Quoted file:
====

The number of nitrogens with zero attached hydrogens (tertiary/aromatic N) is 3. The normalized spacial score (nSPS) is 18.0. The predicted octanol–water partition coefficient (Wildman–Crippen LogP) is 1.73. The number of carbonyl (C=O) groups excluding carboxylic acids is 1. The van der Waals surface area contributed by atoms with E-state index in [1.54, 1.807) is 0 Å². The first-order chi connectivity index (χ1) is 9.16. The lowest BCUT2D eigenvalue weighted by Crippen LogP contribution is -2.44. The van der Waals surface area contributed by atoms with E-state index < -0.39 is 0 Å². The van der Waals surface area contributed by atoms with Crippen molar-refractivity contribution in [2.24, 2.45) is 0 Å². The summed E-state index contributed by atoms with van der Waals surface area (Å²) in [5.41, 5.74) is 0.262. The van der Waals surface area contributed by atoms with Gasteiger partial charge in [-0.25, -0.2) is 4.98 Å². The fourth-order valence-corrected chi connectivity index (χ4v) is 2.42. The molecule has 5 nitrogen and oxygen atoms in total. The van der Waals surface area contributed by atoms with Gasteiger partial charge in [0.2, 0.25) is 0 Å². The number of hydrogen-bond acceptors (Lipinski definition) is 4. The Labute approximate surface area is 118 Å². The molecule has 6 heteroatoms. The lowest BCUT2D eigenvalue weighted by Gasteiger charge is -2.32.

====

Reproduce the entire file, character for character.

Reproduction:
The number of nitrogens with zero attached hydrogens (tertiary/aromatic N) is 3. The normalized spacial score (nSPS) is 18.0. The predicted octanol–water partition coefficient (Wildman–Crippen LogP) is 1.73. The number of carbonyl (C=O) groups excluding carboxylic acids is 1. The van der Waals surface area contributed by atoms with E-state index in [1.54, 1.807) is 0 Å². The first-order chi connectivity index (χ1) is 9.16. The lowest BCUT2D eigenvalue weighted by Crippen LogP contribution is -2.44. The van der Waals surface area contributed by atoms with E-state index < -0.39 is 0 Å². The van der Waals surface area contributed by atoms with Crippen molar-refractivity contribution in [2.24, 2.45) is 0 Å². The summed E-state index contributed by atoms with van der Waals surface area (Å²) in [5.41, 5.74) is 0.262. The van der Waals surface area contributed by atoms with Gasteiger partial charge in [-0.25, -0.2) is 4.98 Å². The fourth-order valence-corrected chi connectivity index (χ4v) is 2.42. The molecule has 5 nitrogen and oxygen atoms in total. The van der Waals surface area contributed by atoms with Gasteiger partial charge in [0.2, 0.25) is 0 Å². The number of hydrogen-bond acceptors (Lipinski definition) is 4. The Labute approximate surface area is 118 Å². The molecule has 6 heteroatoms. The lowest BCUT2D eigenvalue weighted by Gasteiger charge is -2.32.